9:50 a.m. – Board member Ken Mercer: “Will learning ‘weaknesses’ of evolution make someone a lesser doctor?”

9:53 – Board member David Bradley says teachers have also been intimidated when they want to teach about “weaknesses” of evolution. He says he wanted to bring Ben Stein (from the movie “Expelled”) to speak about that at the hearing. Too bad Stein didn’t come. We could have used the laugh.

10:01 – Ah. The truth made clear. A creationist testifier demands that the board force publishers to teach “weaknesses” of evolution in their textbooks. That is, of course, what the battle about the standards is all about — whether the next set of classroom textbooks will teach pseudoscience or real science.

10:08 – Arturo DeLozanne, a professor of cell biology at the University of Texas at Austin, notes President Barack Obama’s challenge from yesterday: “We need to restore science to its rightful place.” Indeed.

10:10 – Prof. DeLozanne makes it clear: removing “strengths and weaknesses” does nothing to stifle the ability of students to ask questions. There are no prohibitions against asking questions in the proposed standards. Asking questions is how science works. But: “Pseudoscience doesn’t have a place in the science… Read More

8:30 a.m. – The Texas State Board of Education board room near the Capitol in Austin is packed this morning, with folks from around the state waiting to testify on proposed new public school science curriculum standards — and the pressure groups pushing creationism are out in force. The Discovery Institute in Seattle and Texans for Better Science Education have set up tables to distribute anti-evolution propaganda in the building lobby. More on that later…

8:38 – First couple of folks testifying are calling on the state board to adopt the standards draft proposed by teacher writing teams. That draft strikes “strengths and weaknesses,” phrasing that creationists have used to attack evolution in biology textbooks.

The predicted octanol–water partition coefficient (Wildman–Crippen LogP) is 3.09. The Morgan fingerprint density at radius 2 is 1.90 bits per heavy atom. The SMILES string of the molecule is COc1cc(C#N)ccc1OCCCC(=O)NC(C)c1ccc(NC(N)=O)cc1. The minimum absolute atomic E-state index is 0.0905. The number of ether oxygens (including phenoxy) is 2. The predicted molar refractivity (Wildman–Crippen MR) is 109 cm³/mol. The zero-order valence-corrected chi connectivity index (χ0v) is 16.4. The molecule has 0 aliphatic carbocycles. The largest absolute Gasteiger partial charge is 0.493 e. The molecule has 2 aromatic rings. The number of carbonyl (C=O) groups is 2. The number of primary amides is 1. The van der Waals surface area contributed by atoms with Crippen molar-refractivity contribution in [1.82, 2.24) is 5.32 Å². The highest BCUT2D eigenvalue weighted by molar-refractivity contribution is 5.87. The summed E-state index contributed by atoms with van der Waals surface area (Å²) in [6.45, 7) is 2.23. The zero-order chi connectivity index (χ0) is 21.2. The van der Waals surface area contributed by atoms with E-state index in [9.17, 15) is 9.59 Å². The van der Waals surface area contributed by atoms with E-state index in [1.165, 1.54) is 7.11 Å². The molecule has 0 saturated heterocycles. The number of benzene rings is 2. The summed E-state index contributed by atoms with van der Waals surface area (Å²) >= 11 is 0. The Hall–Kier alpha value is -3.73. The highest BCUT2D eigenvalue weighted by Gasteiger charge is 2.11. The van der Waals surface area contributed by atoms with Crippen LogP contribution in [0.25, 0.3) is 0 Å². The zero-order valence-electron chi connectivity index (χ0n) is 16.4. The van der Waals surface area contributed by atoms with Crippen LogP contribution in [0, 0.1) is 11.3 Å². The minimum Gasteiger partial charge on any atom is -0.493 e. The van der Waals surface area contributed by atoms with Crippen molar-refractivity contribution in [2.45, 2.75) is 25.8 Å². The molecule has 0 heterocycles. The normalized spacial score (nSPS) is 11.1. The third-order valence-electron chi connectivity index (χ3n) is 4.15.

8:42 – Board member Ken Mercer once again makes the disingenuous argument that opponents of “strengths and weaknesses” don’t want students to ask questions. More on “academic freedom” and “freedom of speech.”

8:47 – It’s likely that the board’s creationists are going to ask repeatedly whether “strengths and weaknesses” in the current standards has caused any problems. What they conveniently ignore is that four sitting board members tried in 2003 to use the “strengths and weaknesses” argument to force publishers… Read More

State Sen. Rodney Ellis, D-Houston, has just filed legislation that would strip the Texas State Board of Education of all authority assigned to it by statute. Among the board’s powers that would go away: setting curriculum standards and adopting textbooks. That authority would be transferred to the Texas Education Agency.

The only authority the board would keep under Senate Bill 440 is power granted under the state Constitution, primarily managing the Permanent School Fund. Removing that authority and eliminating the board altogether would require passage of a constitutional amendment, followed by approval from Texas voters.

We noted last month that state lawmakers had begun looking at ways to rein in the deeply politicized board. We wouldn’t be surprised to see additional legislation targeting the board.

All of this comes as the state board flies farther into the outer political fringes under the control of a far-right bloc headed by Chairman Don McLeroy, R-College Station. McLeroy, a creationist, has called for redefining science to include supernatural explanations. Board member  and fellow creationist Cynthia Dunbar, R-Richmond, has written a book calling public education a “toolRead More